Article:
Coming into this season, Dell Demps and the rest of the organization expected to be able to rely on a number of returning reserves. After all, a number of them finished the 2013-14 campaign on positive notes, as witnessed in a number of our player recaps.
Well, sometimes things do not go according to plan and it can be through no fault of a front office. That's just the nature of the NBA. Fortunately, we're blessed with a pro-active general manager; thus, it shouldn't be surprising to anyone that Demps has decided to make some changes now.
After waiving Darius Miller and Patric Young this past Sunday, New Orleans named their first replacement, Dante Cunningham. What can we expect?
A Player That Coaches Trust
In his six years, Cunningham has spent time with five NBA franchises, but don't automatically dismiss him for it. Outside of his rookie season, he has played an important role at each stop, averaging 20 minutes or more a contest with all of them except one (Memphis).
At 6'8'' and 230 pounds Cunningham is a typical forward tweener; subsequently, his best role is as a small ball four. His numbers don't jump off the page as evidenced by a PER that typically hovers below average. He doesn't rebound particularly well and lacks a dynamic offensive game. Normally, he likes to take his shots inside the arc in a lot of pick and pops within the offense. Yeah, that dreaded dead zone.
However, in what he lacks in talent, he makes up for it with intangibles. At every stop, he's been praised for his energy. Rick Adelmann liked his tenacity and defensive versatility. In Portland, Nate McMillan loved him.
"I love D.C.," McMillan said. "He plays the game the right way. I've heard people talk about Wesley, and how he plays the way I want. Well, D.C. plays the way I want. He's physical, he defends first, and offensively he's pretty solid with his jump shot. But his main thing is he is normally in the right place defensively."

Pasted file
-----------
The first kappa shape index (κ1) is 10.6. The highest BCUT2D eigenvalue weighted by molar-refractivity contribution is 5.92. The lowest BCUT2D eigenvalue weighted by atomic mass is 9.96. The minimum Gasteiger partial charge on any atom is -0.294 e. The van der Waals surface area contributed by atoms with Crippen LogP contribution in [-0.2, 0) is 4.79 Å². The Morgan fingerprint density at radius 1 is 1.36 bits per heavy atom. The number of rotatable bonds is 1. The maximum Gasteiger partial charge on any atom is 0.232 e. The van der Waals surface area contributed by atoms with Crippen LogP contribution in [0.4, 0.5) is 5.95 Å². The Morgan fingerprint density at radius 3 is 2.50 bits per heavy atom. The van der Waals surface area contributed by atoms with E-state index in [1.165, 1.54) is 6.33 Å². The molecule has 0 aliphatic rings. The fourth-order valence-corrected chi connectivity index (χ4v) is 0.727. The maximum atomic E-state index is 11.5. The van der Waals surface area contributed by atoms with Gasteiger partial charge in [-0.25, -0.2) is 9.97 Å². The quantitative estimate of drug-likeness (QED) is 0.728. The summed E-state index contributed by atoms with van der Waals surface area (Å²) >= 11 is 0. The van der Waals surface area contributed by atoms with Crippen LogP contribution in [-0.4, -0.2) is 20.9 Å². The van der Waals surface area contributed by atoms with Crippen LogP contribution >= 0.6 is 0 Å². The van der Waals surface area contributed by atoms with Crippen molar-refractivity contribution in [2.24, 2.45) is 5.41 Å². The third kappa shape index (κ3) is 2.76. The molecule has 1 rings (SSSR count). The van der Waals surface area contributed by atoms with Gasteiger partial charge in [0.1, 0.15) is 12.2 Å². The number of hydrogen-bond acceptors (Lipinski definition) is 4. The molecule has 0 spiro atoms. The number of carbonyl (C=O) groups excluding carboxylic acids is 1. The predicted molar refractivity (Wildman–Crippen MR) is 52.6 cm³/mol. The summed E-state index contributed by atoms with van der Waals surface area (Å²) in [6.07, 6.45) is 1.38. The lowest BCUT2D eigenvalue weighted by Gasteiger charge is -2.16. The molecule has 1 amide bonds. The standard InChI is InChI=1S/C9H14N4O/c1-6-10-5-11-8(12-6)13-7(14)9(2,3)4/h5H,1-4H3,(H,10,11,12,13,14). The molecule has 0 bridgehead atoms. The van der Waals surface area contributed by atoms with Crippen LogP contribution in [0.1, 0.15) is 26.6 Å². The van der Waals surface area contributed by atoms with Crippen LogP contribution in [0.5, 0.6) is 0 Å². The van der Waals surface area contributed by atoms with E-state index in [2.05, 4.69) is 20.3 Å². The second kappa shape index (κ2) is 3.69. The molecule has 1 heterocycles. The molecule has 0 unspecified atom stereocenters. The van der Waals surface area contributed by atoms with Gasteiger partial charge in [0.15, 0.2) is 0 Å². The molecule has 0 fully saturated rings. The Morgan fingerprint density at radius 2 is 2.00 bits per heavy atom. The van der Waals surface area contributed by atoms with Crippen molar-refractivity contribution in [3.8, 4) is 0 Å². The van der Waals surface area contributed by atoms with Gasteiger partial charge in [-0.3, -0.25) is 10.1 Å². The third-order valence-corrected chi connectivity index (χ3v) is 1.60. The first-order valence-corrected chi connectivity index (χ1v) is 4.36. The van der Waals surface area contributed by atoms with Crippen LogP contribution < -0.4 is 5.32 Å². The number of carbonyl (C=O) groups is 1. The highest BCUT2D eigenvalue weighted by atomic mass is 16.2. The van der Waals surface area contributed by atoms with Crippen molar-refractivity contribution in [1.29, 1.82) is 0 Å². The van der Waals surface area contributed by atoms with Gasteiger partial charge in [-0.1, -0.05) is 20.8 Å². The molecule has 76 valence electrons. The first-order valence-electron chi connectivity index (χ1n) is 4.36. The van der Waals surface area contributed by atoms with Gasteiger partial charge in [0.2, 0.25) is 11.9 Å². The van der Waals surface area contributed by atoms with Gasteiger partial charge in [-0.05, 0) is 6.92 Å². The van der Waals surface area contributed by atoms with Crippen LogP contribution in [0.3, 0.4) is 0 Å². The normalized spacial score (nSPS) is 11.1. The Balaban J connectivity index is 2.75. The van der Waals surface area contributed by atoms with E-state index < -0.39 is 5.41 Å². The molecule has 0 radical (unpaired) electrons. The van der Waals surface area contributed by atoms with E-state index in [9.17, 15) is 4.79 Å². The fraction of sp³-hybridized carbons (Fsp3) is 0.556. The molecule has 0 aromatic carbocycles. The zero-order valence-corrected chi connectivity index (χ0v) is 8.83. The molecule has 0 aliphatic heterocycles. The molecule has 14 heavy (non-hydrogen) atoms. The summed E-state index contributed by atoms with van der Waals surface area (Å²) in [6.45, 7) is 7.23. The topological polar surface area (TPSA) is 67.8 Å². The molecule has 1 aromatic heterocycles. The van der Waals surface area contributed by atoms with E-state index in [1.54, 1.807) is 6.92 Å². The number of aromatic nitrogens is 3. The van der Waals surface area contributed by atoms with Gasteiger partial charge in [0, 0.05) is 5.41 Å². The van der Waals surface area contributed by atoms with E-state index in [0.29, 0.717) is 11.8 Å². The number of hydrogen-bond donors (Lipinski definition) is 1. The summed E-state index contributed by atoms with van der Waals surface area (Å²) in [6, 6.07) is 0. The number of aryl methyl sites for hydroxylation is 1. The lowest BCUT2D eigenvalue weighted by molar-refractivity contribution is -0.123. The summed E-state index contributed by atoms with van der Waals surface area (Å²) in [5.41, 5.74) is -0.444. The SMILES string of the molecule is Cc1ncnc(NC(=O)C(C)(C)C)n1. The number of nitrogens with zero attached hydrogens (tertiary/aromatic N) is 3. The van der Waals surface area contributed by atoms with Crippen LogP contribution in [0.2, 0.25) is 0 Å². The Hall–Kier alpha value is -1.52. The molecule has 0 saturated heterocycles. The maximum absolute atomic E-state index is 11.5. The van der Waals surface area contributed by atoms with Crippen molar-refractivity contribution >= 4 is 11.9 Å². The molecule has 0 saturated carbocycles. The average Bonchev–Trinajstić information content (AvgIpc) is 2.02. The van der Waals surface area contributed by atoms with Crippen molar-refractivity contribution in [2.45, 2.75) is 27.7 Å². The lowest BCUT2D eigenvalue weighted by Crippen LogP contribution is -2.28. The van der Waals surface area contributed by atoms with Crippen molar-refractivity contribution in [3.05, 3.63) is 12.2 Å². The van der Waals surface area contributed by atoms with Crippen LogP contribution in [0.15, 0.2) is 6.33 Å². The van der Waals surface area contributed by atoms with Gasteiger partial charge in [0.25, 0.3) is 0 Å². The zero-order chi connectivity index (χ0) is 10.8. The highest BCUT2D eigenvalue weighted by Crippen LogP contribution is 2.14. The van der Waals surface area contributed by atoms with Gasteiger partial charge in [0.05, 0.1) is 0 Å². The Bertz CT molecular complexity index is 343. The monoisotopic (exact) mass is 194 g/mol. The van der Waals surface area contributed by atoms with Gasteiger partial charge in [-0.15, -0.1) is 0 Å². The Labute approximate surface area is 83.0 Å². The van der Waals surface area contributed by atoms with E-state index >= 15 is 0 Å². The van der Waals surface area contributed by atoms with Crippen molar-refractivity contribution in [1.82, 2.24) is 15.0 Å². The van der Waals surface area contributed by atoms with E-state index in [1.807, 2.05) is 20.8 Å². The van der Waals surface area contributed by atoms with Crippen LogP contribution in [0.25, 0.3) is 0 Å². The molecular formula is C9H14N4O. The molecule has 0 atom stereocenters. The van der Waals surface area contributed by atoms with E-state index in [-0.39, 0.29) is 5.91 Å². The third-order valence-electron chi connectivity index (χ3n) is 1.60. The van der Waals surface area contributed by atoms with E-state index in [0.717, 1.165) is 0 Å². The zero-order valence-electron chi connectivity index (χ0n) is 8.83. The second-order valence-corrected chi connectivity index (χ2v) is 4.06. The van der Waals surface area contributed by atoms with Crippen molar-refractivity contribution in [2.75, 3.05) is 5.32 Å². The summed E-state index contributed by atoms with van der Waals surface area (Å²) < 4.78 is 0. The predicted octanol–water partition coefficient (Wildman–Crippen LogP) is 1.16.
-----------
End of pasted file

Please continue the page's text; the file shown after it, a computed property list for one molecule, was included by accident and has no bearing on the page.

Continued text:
Hehe, yeah, I'm sure the first thing that jumps out at you is that old Monty Williams adage: playing the right way. But in this case, honestly, that's not a bad thing. It's no secret the Pelicans have no depth that Monty trusts to play important, and sometimes any, minutes. In each of Cunningham's stops, this was precisely the reason why he saw so much floor time. Coaches knew they could count on him.
Besides, we should like the idea of adding an intense player. Since Anthony Morrow's departure, no one has been able to replace that missing spark off the bench. Every good playoff hopeful needs a high energy guy, say Taj Gibson with Chicago or Birdman Andersen, in any number of his stops.
In case you have forgotten, Cunningham had himself quite a night against us several years ago: 18 points, 4 rebounds, 1 assist, 2 steals and 1 turnover. What was most notably was that he never missed! He shot a perfect 9 of 9 from the floor.
Canis Hoopus said it well before the start of last season:
One gets the sense that he is liked by coaches because of his effort and lack of mistakes more than for his positive contributions, which are limited. He's an average defensive player and below average offensive one, so he isn't significantly helping you in one area. He's the kind of player who doesn't hurt you too much when you are resting your starters.
At this point, we should all be able to live with that. It will help that Monty Williams is familiar with his game so we should have the expectations of proper deployment. Not to mention, Monty has experience making use of mid-range shooting bigs.
Dante Cunningham - 128/297 (43.1%) on open twos >10 feet last year. Jason Smith - 82/180 (45.5%) in the same situation.— David Fisher (@usnfish) December 4, 2014
Right now, this team needs that type of stopgap(s). Currently, there is too large of a drop-off from our starters to a number of the reserves. Dare I say it, but what would happen if another starter goes down, particularly a forward?
At this stage of the season, the Pelicans are not going to find any cheap world-beaters, not if they want to keep their core intact. Consequently, the next best thing is to go out and add players that can adequately fill the minutes of when the starters need a break.
As a final note, I think we should all be on board with the idea of giving a reputable good guy a chance. It seems obvious to me that he was framed in his initial domestic charge. Unfortunately, he found himself between a rock and a hard place considering all the domestic abuse news that has come out this year. Even the involved police department admitted as much:
We can hope his ordeal spurs him to take out his frustrations on opponents. That he'll demonstrate a razor-like focus like never before to prove to naysayers it was wrong he was kept helpless through such a difficult time in his life. We should all be more than willing to give him a chance.